The ecologically rich waters of the Salish Sea are among the busiest shipping routes in the world – and for this reason, the region has been identified as at highest risk of a major oil spill in Canada.
Currently, around 11,000 large vessels transit through the Salish Sea each year, bound for both US and Canadian ports. Giant oil tankers, container ships and bulk cargo carriers navigate tricky turns through Haro Strait, Boundary Pass and adjacent islands. All through these waters, naval vessels, cruise ships, fishing boats, pleasure craft and ferries compete for right-of-way with giant freighters and tankers.
Shipping traffic is set to grow dramatically in the next decade, in large part due to major fossil fuel export projects including Kinder Morgan’s proposed pipeline expansion and the Pacific Gateway coal terminal at Cherry Point in Washington, as well as the coal and container terminal expansion at Delta port.
375% increase in oil spill risk in Haro Strait if all proposed projects go ahead.
Increased traffic means increased risk of an accident
One major recent study found that if all currently proposed projects are approved, vessel traffic will increase by 21%, accident frequency by 18%, and oil spill loss by 68%.
Between 1999 and 2009, more than 1,200 vessel incidents were reported on the BC Coast, 12 involving oil tankers. From 1995-2008, 14 oil spills from tankers in Washington State released 13,709 gallons of oil. During the same period, 132 near-miss incidents also took place – had these resulted in worst case disasters, the amount of oil spilled would have been 2.7 billion gallons. Learn more.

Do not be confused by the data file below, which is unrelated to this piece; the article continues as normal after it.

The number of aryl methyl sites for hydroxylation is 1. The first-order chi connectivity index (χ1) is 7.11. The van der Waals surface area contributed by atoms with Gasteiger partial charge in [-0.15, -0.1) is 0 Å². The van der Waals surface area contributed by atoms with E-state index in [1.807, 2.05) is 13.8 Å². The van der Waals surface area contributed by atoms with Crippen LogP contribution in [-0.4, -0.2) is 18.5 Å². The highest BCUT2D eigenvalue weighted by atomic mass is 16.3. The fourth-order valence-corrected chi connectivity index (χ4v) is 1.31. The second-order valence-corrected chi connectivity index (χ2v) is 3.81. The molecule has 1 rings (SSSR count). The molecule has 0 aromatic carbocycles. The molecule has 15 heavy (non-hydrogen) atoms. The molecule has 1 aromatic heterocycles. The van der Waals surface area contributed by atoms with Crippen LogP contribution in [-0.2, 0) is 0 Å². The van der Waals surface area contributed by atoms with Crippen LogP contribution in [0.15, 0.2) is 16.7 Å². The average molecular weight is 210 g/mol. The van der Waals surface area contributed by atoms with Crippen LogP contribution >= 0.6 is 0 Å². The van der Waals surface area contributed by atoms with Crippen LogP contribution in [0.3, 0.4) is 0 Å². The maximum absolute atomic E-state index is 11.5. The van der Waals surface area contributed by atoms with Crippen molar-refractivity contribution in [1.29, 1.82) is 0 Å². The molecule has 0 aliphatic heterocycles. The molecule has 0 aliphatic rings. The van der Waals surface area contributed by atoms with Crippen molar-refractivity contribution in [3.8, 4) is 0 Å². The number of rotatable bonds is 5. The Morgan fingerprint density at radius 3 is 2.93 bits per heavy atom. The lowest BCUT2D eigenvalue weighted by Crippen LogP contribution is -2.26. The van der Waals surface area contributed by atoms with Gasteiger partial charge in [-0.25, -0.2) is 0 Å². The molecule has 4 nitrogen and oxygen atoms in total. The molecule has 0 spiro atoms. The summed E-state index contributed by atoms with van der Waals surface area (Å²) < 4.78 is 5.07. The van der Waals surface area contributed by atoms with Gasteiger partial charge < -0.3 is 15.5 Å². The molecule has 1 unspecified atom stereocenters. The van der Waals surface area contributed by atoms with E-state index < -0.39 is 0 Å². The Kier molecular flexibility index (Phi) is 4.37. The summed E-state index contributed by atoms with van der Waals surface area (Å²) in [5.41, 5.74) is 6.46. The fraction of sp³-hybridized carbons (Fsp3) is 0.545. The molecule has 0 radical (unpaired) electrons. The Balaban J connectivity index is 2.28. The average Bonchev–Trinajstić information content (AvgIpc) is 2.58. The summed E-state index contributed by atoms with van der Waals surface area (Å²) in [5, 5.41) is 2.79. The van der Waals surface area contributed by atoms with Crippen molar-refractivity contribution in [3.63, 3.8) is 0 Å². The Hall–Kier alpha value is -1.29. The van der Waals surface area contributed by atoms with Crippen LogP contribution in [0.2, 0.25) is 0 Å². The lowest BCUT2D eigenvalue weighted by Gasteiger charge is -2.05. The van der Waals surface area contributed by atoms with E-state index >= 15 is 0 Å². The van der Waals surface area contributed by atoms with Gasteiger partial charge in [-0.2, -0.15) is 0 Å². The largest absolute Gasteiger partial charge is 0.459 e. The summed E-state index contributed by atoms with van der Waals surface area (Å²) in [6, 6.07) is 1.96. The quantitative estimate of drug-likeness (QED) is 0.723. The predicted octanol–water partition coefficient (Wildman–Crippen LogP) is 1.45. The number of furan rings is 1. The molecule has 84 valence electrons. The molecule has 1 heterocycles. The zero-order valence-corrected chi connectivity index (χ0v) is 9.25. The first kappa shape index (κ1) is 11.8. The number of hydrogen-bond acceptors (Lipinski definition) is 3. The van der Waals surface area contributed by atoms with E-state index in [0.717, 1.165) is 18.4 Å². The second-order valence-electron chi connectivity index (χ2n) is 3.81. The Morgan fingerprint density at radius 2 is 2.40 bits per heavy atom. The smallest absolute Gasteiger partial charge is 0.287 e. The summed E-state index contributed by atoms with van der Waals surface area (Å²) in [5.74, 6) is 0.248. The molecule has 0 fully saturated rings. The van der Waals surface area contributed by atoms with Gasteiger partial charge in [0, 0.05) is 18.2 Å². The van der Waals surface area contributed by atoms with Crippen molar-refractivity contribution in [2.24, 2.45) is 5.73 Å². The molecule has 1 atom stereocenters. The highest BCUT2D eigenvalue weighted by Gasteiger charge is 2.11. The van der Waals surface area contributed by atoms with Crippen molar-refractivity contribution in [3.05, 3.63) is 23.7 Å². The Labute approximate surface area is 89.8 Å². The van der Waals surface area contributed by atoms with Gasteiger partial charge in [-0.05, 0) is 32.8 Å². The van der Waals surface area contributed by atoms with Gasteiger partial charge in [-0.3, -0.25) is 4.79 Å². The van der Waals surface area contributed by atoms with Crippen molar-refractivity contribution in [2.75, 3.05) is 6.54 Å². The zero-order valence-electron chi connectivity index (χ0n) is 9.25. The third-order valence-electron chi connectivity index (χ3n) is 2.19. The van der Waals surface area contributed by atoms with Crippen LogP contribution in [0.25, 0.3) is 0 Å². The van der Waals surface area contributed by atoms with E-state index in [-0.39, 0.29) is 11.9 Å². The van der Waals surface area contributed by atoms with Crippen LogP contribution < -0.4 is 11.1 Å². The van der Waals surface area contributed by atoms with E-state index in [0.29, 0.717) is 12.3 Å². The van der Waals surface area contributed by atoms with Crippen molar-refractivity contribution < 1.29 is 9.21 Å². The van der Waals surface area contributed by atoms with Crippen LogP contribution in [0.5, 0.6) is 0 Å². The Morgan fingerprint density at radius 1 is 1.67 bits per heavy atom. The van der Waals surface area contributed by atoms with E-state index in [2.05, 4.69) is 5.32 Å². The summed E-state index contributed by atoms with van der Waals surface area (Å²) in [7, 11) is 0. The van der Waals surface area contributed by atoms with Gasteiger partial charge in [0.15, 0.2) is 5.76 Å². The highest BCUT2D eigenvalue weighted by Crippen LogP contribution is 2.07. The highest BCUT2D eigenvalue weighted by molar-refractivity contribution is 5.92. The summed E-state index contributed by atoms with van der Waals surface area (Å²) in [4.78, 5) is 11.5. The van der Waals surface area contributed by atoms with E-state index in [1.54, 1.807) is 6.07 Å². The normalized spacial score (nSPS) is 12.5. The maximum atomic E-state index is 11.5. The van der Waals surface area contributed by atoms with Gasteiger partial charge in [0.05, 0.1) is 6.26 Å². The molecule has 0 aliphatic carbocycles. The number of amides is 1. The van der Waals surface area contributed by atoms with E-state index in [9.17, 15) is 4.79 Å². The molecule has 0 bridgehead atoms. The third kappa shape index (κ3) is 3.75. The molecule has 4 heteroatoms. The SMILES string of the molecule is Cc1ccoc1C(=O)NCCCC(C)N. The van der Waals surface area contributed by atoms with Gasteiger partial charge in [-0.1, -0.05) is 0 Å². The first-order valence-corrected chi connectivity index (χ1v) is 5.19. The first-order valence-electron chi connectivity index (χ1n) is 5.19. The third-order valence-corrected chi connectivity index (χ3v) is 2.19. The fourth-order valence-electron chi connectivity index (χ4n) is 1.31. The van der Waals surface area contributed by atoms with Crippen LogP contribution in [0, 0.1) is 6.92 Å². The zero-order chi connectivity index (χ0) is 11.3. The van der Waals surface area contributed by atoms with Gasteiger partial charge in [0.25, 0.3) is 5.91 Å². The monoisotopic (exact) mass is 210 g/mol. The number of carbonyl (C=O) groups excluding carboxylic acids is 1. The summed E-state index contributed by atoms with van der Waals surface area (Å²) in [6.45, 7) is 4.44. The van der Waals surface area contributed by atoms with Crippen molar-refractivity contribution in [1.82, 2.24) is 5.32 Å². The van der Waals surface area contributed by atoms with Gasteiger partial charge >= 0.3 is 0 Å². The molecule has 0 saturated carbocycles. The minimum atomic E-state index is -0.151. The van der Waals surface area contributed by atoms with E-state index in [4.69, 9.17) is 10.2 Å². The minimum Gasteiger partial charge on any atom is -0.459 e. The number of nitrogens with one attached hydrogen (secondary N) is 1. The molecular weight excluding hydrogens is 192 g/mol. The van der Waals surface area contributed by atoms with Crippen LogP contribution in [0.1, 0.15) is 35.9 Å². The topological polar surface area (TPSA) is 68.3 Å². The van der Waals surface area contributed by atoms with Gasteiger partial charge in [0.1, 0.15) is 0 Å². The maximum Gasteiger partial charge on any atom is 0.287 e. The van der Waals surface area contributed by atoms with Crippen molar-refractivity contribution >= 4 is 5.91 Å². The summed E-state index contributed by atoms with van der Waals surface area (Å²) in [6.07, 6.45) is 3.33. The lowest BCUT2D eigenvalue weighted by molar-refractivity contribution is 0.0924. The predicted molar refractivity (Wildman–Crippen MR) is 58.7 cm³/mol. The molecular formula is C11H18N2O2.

Vessel traffic causes day-to-day problems
Even in the absence of any accidents. Chronic oil pollution – oil that leaks out in bilge water, through carelessness during fuelling, or via poorly maintained engines, for example – is as damaging to marine life as the potential harm that could be caused by a large oil spill. Marine birds are especially at risk, because the water repellent coating on their feathers can be ruined by just one drop of oil. Another ongoing concern is pollution from discharges of graywater, sewage, lubricating oil, engine coolants and other contaminants. Beyond the water, increased vessel traffic is also a significant contributor to air pollution.
Marine mammals are also threatened by increasing levels of large vessel traffic. Because killer whales rely on the sounds they produce for navigation and hunting for food, the underwater noise pollution caused by giant ship engines is a major concern. Increased traffic will cause more acoustic disturbance, and also increase the risk of accidental ship strikes of whales.
We are working to protect the Georgia Strait from the risks of increasing vessel traffic by pressing for a network of marine protected areas, campaigning to stop new fossil fuel export projects, and educating boaters on best practices for preventing chronic pollution from smaller vessels.